Fran Mulhall of GFW Letting, urban property rental specialists based in Newcastle upon Tyne, discusses the 2015 UK lettings market landscape and changes that will impact landlords.
As the first month of 2015 draws to an end, the UK rental market will have grown by at least five per cent. Recent statistics show that for every one rental property out there, at least five tenants are chasing it. As the lettings market grows, increasingly complicated regulation increases also, putting greater demands on both letting agencies and landlords.
2015 will see a big change for letting agencies. Up until recently, letting agents needed no formal training or experience in order to practice. Since October last year however, all letting agents, by law, must sign up to a redress scheme. This provides greater protection to both landlords and tenants giving them an avenue to seek redress should the company’s internal complaints procedure not satisfy their complaint. For the lettings market, it will hopefully drive out the unscrupulous traders who give genuine agents a bad name and importantly raise the standards of service provided by agencies, creating better working relationships between agencies and landlords.
In other legislation, The Immigration Act 2014 introduced a requirement for landlords to conduct checks to ensure that new tenants have the right to rent in the UK. This is set to become mandatory in the first half of this year meaning landlords must check a tenant’s immigration status or face a hefty fine, creating more red tape for landlords and letting agents. Add to this the removal of the six month council tax exemption periods for landlords with unoccupied residential properties, which is increasingly forcing landlords to negotiate on asking rent in order to secure a quicker let so that they save the cost of paying council tax during void periods, it’s not surprising that the private lettings market may seem like a minefield of bureaucracy to landlords.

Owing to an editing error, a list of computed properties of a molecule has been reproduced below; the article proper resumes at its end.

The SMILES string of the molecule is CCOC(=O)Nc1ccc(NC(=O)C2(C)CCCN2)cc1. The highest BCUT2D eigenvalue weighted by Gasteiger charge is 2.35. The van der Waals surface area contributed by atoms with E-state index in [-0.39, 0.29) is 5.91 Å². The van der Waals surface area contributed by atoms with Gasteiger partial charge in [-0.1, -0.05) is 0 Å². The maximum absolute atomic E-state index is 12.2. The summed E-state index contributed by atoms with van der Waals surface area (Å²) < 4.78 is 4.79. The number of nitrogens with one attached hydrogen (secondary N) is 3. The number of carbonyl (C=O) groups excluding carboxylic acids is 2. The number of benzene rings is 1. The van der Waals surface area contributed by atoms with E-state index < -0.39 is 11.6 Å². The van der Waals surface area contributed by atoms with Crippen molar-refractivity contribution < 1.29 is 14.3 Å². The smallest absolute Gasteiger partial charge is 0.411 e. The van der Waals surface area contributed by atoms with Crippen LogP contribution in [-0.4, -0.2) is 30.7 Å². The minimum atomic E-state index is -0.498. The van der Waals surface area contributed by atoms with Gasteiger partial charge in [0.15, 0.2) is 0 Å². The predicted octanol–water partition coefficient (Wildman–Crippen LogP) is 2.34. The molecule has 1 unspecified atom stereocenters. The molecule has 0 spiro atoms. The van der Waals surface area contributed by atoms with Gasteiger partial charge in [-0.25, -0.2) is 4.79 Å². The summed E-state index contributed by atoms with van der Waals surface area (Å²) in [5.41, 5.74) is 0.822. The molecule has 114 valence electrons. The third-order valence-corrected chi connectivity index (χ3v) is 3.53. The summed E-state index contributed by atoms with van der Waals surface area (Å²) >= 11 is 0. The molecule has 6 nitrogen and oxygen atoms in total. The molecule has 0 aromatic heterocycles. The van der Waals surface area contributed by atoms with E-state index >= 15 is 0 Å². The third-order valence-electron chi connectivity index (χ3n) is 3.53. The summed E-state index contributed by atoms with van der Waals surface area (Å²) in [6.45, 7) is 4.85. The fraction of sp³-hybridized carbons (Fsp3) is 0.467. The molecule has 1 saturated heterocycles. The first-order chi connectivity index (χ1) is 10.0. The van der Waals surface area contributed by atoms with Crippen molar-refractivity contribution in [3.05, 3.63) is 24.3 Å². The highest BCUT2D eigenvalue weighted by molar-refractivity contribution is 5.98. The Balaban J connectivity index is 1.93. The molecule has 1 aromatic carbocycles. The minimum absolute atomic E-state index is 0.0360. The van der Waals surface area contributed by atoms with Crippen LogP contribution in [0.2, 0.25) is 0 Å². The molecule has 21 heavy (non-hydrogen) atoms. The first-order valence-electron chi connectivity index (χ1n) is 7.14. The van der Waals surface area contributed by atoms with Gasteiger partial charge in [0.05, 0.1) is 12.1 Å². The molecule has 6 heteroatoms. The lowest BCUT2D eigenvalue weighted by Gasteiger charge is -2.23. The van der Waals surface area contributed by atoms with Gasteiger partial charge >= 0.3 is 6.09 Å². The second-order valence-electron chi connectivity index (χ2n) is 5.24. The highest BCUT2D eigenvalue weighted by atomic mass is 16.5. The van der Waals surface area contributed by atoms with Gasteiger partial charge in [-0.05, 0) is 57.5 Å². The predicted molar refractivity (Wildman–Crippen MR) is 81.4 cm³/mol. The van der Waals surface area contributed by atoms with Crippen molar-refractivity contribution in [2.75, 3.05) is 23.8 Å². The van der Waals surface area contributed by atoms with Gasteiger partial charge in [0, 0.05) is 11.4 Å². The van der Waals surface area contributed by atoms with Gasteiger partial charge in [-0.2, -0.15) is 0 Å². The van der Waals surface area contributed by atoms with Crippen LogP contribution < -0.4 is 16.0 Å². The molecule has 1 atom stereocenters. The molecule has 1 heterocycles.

We also need to consider political influences such as the impact of the next general election later in the year. If Labour succeed, the new government would look to create longer tenancy terms, abolish tenant fees and bring in a national register of landlords. Their pro tenant stance will inevitably impact landlords who would likely see their fees rise to overcome the shortfall created by the lack of tenant fees.
It’s also important to point out that Interest rates are likely to increase in early 2015. This would push up rates on buy-to-let tracker mortgages for landlords which may mean the rent they charge no longer covers the repayments thus giving landlords no choice but to increase their rent level.
For the next couple of years at least, ‘Generation Rent’ is here to stay. This is why it’s vital that investor landlords use property agents that provide an effective and genuine service and actively seek to let out properties to good quality tenants quickly and efficiently. Legislation, political agendas, the tax environment and insecure interest rates are just some of the things that can be very confusing and disheartening for landlords.
Indeed, a recent UK Landlord Tax survey found that 67 per cent of landlords are feeling the strain. The role of the letting agent is even more pivotal than before – we need to guide, advise and support landlords as part of our offering and provide a quality, transparent service. Anything less will only serve to create a black hole of misunderstanding and mistrust in an already complex market.
For more information about the points raised in this discussion, please visit: www.gfwletting.co.uk